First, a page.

As far back as I can remember, I've been a passionate kinda girl.
It may not have seemed like it to some people. I understand that little me came off quite shy. In fact, I remember one of my aunts nicknaming me The Mouse. But, regardless of the exterior calm I seemed to exude, I had a complex, creative, elaborate and emotional inner world raging on at all times. Still do. I guess I figured everyone did.
Didn't everybody pile on every skirt they could find in their grandmother's closet and go outside to sing after watching a Disney princess musical for the umpteenth time? Didn't everybody take a refrigerator box, cut a jagged hole in the side and suddenly believe wholeheartedly that they were in an actual pirate ship? Didn't everybody write ten minute musical treatise to all manner of undying love at five years old and then force their poor family to sit through aaaaall of them? Didn't everybody daydream incessantly, play out elaborate imaginary scenarios in live action when no one else was around?
Or was that just me....
My desire to escape was only fueled by a naturally restless, passionate spirit (inherited from my wandering mom, I think) and a mind filled to overwhelming with stories, dreams, ideas, a desperation to express what had been repressed. I was like a caged bird as a child. But that didn't change my innate being, which was bursting, the whole of which cultivated like a ticking time bomb of "FUCK THIS I NEED TO BE FREEEEE". The world was an adventure story with magic and epic love and great triumph waiting to be had, and I was missing out on all the feels! I had a lot to discover about myself. And even more to discover about love.
Ironically, though it began as a massive adventure, my first real relationship was a pretty passionless situation. It may have begun full of controversy, but, as it turned out, controversy was the fuel to our feelings. The relationship, itself, became something far less exciting, but far more important - a lesson in being nurtured, the experience of family and constancy of care I'd never known. And it was healing. But it was sedate. Too sedate. I wasn't in love. And ten years changes you. By the time I hit thirty and everything was fizzling to an end, I had to acknowledge that, comforting though it was, the whole thing had thoroughly lacked any real...you guessed it...passion. And I couldn't sustain that any longer. I'd held back long enough.
Perspective. I needed more of it. More feels!
So off I went into the world of dating for the first time in ages and I was mightily convinced that only a passionate connection would do this time. I'd absolutely never go back and base a relationship on safe things again. I wanted to feel like I was on fire, fully me, my force a thing to be reckoned with. I wanted to feel a chemistry I'd never ventured before, because I had it in me and I was tired of wasting away. I wouldn't accept anything less. Quiet, solid, safe people just wouldn't do! Passion was the answer. Once I had it, I'd have everything. What more could I need? The other way didn't make me happy...clearly I was missing out.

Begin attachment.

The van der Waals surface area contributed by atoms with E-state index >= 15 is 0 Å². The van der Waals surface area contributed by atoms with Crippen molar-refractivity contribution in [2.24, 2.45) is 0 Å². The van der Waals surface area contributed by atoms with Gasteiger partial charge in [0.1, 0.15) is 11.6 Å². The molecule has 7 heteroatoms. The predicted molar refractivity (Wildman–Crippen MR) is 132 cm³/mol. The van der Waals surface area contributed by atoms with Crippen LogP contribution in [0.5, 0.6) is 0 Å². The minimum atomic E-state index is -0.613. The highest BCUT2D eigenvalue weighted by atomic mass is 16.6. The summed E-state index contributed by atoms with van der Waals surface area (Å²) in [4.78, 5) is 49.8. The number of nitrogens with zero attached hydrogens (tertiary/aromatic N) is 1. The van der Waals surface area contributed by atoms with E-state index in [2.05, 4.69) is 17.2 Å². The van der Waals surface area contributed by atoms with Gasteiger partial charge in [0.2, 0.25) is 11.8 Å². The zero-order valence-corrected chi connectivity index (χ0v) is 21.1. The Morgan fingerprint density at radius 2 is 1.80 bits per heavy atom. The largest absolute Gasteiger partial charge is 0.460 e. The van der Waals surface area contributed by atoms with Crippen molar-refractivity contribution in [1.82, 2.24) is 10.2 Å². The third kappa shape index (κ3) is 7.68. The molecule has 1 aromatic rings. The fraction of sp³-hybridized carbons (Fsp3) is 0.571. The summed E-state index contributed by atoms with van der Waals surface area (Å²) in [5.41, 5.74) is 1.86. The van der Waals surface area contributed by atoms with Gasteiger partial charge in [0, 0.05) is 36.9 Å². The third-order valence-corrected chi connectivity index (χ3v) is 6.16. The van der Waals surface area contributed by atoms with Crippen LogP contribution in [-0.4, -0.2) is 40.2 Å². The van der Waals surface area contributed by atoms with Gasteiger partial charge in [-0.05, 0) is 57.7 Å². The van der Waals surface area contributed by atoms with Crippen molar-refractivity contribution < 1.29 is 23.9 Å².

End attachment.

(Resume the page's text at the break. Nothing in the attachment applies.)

Funny. But there isn't a single seemingly ecstatic thing in this Universe that doesn't come with a real bitch of a down side. Turns out, when unaccompanied by trust and stability, even the passioniest passion means little. Even the sparkiest spark can leave you in the dark. My attraction to the uncertainty, the chase, the emotional roller coaster of a one-hued focus was short lived once I realized that, without a healthy, soulful dose of groundedness, passion destroys. It sucks you dry of perspective and energy. It's only a temporary food for the ego but it does not last. Passion is fun. Hot even. But it's not the glue. I need more than that. We all do. And waiting for some kind of "The heavens just opened and angels spoke to me and you're undoubtedly The One because HORMONES!" barometer to gauge the merit in a partner is, quite possibly, a really great excuse to avoid truly letting someone in for good.
I think what lasts is a wiser (some might even say jaded) version of both entities. Physical attraction is great, but only if accompanied by a solid heart, something steady and (God forbid reliable) and trustworthy to stand on. The alternative of uncertain passion leaves you miserable in your excitement. It's unsustainable. And if given the choice of one or the other, I would choose a calmer love now.
This is a miraculous turn around, you know. Grasping the value of balance and knowing that passion isn't the most important thing, the be all end all, the foundation - that's something I would never have said just five short-long years ago. But I'm saying it today. My vision has changed again. It grows as I grow, per usual. And typically through pain.
So what of it?
I guess I open my heart to a new kind of desire, give myself something more evolved to be passionate about. Something that encompasses the parts of me I'd rarely examined when I was younger - the "boring" ones. The adult ones. I recognize that the imbalanced repression of my childhood is not real stability any more than a burning desire equals happiness. All that glitters (and sparks and explodes) is not gold. All that is calm and true and dependable is not a cage.
What's the old parable about building your house upon the sand? Apparently you shouldn't do it, even if the view is fantastic. It doesn't seem to matter how gloriously the waves crash upon your castle...if it has a wobbly foundation, you can bet your dreams will topple and fall. So maybe aim for a stone cliff, instead? Same view. Better night's sleep.